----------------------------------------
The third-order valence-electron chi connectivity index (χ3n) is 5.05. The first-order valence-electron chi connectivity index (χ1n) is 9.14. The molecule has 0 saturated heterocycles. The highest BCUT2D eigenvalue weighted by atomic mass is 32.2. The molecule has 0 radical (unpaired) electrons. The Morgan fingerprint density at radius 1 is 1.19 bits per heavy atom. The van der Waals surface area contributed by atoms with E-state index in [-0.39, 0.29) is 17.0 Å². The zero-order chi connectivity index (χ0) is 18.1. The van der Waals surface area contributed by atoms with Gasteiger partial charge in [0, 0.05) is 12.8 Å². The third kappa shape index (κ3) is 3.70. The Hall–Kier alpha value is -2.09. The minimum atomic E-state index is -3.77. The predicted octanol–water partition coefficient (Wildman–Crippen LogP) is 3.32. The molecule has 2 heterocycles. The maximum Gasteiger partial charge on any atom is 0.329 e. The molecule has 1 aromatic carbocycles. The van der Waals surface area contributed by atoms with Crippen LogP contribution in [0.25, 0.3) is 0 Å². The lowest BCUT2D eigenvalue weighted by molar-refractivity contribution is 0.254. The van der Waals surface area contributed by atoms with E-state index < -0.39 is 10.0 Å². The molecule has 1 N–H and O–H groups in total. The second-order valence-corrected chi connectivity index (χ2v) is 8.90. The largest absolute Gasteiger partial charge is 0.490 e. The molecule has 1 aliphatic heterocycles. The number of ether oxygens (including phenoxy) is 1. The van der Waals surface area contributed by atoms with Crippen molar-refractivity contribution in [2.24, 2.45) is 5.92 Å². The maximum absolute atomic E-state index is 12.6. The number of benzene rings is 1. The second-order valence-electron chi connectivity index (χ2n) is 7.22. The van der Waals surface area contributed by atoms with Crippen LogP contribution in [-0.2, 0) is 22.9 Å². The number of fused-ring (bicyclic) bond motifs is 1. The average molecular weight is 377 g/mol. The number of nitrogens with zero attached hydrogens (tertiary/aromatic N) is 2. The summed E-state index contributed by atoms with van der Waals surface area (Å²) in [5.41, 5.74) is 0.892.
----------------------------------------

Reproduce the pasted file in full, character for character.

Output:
The third-order valence-electron chi connectivity index (χ3n) is 5.05. The first-order valence-electron chi connectivity index (χ1n) is 9.14. The molecule has 0 saturated heterocycles. The highest BCUT2D eigenvalue weighted by atomic mass is 32.2. The molecule has 0 radical (unpaired) electrons. The Morgan fingerprint density at radius 1 is 1.19 bits per heavy atom. The van der Waals surface area contributed by atoms with E-state index in [-0.39, 0.29) is 17.0 Å². The zero-order chi connectivity index (χ0) is 18.1. The van der Waals surface area contributed by atoms with Gasteiger partial charge in [0, 0.05) is 12.8 Å². The third kappa shape index (κ3) is 3.70. The Hall–Kier alpha value is -2.09. The minimum atomic E-state index is -3.77. The predicted octanol–water partition coefficient (Wildman–Crippen LogP) is 3.32. The molecule has 2 heterocycles. The maximum Gasteiger partial charge on any atom is 0.329 e. The molecule has 1 aromatic carbocycles. The van der Waals surface area contributed by atoms with Crippen LogP contribution in [0.25, 0.3) is 0 Å². The lowest BCUT2D eigenvalue weighted by molar-refractivity contribution is 0.254. The van der Waals surface area contributed by atoms with E-state index < -0.39 is 10.0 Å². The molecule has 1 N–H and O–H groups in total. The second-order valence-corrected chi connectivity index (χ2v) is 8.90. The largest absolute Gasteiger partial charge is 0.490 e. The molecule has 1 aliphatic heterocycles. The number of ether oxygens (including phenoxy) is 1. The van der Waals surface area contributed by atoms with Crippen molar-refractivity contribution in [2.24, 2.45) is 5.92 Å². The maximum absolute atomic E-state index is 12.6. The number of benzene rings is 1. The second-order valence-electron chi connectivity index (χ2n) is 7.22. The van der Waals surface area contributed by atoms with Crippen LogP contribution in [-0.2, 0) is 22.9 Å². The number of fused-ring (bicyclic) bond motifs is 1. The average molecular weight is 377 g/mol. The number of nitrogens with zero attached hydrogens (tertiary/aromatic N) is 2. The summed E-state index contributed by atoms with van der Waals surface area (Å²) in [5.41, 5.74) is 0.892.